Living as we do at a time when identity-based politics has become the norm the world over, it is hardly a surprise that religious identity has likewise been commodified.
Since the 1970s, we have witnessed the rise of a form of identity politics where the attachment to, and promotion of, one's own ethno-cultural identity has become commonplace - from the promotion of "negritude" by Francophone African intellectual-activists such as Aime Cesaire and Leon Damas; to the "Asian values" debate of the 1980s-90s.
The global marketplace has been able to adapt itself to these new trends and developments with ease, and so by now it is hardly a novel thing to encounter expressions of Asian or African essentialism in commodified form: We talk about "Asian food", "Asian fashion", "Asian architecture" et cetera in a manner that somehow presupposes there is such a thing as an ostensibly-definable "Asia" to begin with. And having presented "Asia" as a "thing", it is just a simple logical step away to state that there are also "things" that are Asian, and can be marketed as such.
This poses a particularly tricky question that needs to be addressed: In an age of near-global commodification, how do we study cultural and ethnic difference, and how do we navigate the complicated map of plural multiculturalism?
The irony of multiculturalism today is that in many multicultural contexts, groups demand universal recognition of their particular identities, and seek to foreground the particular on universal terms. And so, community A - which may hold certain cultural practices to be unique and essential to it - demands that all other communities respect their values, though that same community may not be able to deal with, or accept, the values and norms of communities B, C and D.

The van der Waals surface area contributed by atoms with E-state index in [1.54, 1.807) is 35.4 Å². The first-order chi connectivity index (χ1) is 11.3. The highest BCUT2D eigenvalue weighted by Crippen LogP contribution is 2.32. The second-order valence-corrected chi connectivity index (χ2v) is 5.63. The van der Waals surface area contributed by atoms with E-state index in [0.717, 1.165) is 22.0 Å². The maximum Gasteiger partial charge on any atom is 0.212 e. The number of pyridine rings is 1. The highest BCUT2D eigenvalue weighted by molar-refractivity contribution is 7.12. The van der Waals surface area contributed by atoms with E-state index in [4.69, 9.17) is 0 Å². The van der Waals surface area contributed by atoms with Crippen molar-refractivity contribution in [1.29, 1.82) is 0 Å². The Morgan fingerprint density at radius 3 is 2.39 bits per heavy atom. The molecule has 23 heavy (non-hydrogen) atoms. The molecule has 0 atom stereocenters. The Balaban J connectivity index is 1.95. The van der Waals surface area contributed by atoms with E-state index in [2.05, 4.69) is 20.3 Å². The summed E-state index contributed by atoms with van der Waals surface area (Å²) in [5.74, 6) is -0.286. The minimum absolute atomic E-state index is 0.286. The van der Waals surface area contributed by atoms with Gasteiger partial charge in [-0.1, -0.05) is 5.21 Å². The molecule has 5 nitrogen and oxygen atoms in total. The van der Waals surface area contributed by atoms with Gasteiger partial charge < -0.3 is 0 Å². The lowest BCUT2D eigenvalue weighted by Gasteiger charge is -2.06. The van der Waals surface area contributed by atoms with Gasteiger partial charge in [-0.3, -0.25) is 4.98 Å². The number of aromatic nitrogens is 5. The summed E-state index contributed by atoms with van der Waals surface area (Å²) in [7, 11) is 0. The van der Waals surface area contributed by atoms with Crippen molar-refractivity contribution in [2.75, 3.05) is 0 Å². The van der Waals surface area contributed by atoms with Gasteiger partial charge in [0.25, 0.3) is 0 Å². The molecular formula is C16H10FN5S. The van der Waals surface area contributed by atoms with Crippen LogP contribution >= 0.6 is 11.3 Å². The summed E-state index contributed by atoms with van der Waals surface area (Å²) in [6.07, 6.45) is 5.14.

PIETY ON THE MARKET
It was just a matter of time before the same logic of commodified identity-politics moved on to the domain of religion and religious practice as well; and today, we see around us the unmistakable signs of a plurality of "religious markets" on offer. This has become a phenomenon that is truly global, and which cuts across the religious spectrum worldwide.
Religious behaviour and norms - which include dress, symbols, rites and rituals but not the essential core of the religious practice itself, namely faith - have all been rendered commodities in a world that is already saturated by over-determined identity-markers. On a daily basis, we see mundane examples of this: From the sale of "religious" symbols such as prayer beads to the phenomenon of "religious" TV channels, fashion items, holiday tours and so on, promoted by a class of "religious entrepreneurs" who combine the skills of preachers and businessmen together.
Some scholars have taken a dim view of these developments, reading them as signs of growing conservatism in society, particularly across Asia. While it is true that across the Asian continent, religiously-inspired politics is and has been on the rise since the 1980s, I would argue that the emergence of such "religious markets" is not new and does not necessarily lead us to some dystopian world of religious obscurantism in the future. But they do point to the manner and extent to which our societies have become susceptible to the charms of the market, and the logic of commodification.
After all, if ethnic identities could be so easily commodified - to the point where one can literally "self-exoticise" oneself and "buy" one's ethnic identity off the rack - then why shouldn't the same happen to religious identities? If a person can render himself or herself "Asian" by buying all things "Asian", then surely one can also become visibly Christian, Muslim, Hindu or Buddhist by buying the trappings of religious identity as well.